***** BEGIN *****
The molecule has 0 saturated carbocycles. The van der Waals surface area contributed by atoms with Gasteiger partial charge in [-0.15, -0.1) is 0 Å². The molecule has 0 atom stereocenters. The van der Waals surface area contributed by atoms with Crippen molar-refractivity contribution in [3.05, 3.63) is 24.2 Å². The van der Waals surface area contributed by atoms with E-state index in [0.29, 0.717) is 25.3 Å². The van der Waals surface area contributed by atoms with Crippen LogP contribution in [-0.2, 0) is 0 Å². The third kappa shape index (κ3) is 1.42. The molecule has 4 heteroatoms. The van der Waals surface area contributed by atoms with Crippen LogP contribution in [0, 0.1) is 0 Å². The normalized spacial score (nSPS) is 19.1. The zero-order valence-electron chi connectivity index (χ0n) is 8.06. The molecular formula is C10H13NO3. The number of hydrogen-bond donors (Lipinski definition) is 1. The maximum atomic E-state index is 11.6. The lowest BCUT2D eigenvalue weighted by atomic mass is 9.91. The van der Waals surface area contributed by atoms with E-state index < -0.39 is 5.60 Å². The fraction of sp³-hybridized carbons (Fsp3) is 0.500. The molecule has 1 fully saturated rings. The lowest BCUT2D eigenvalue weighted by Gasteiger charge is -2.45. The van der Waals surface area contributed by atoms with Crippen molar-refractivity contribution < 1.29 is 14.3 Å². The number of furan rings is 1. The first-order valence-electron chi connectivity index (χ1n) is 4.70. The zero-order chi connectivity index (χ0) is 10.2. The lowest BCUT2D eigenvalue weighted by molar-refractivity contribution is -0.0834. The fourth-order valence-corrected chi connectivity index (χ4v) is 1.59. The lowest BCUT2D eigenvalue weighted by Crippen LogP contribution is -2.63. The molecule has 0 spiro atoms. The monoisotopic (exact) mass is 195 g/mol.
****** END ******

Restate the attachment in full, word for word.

The molecule has 0 saturated carbocycles. The van der Waals surface area contributed by atoms with Gasteiger partial charge in [-0.15, -0.1) is 0 Å². The molecule has 0 atom stereocenters. The van der Waals surface area contributed by atoms with Crippen molar-refractivity contribution in [3.05, 3.63) is 24.2 Å². The van der Waals surface area contributed by atoms with E-state index in [0.29, 0.717) is 25.3 Å². The van der Waals surface area contributed by atoms with Crippen LogP contribution in [-0.2, 0) is 0 Å². The third kappa shape index (κ3) is 1.42. The molecule has 4 heteroatoms. The van der Waals surface area contributed by atoms with Crippen LogP contribution in [0, 0.1) is 0 Å². The normalized spacial score (nSPS) is 19.1. The zero-order valence-electron chi connectivity index (χ0n) is 8.06. The molecular formula is C10H13NO3. The number of hydrogen-bond donors (Lipinski definition) is 1. The maximum atomic E-state index is 11.6. The lowest BCUT2D eigenvalue weighted by atomic mass is 9.91. The van der Waals surface area contributed by atoms with E-state index < -0.39 is 5.60 Å². The fraction of sp³-hybridized carbons (Fsp3) is 0.500. The molecule has 1 fully saturated rings. The lowest BCUT2D eigenvalue weighted by Gasteiger charge is -2.45. The van der Waals surface area contributed by atoms with Crippen molar-refractivity contribution < 1.29 is 14.3 Å². The number of furan rings is 1. The first-order valence-electron chi connectivity index (χ1n) is 4.70. The zero-order chi connectivity index (χ0) is 10.2. The lowest BCUT2D eigenvalue weighted by molar-refractivity contribution is -0.0834. The fourth-order valence-corrected chi connectivity index (χ4v) is 1.59. The lowest BCUT2D eigenvalue weighted by Crippen LogP contribution is -2.63. The molecule has 0 spiro atoms. The monoisotopic (exact) mass is 195 g/mol.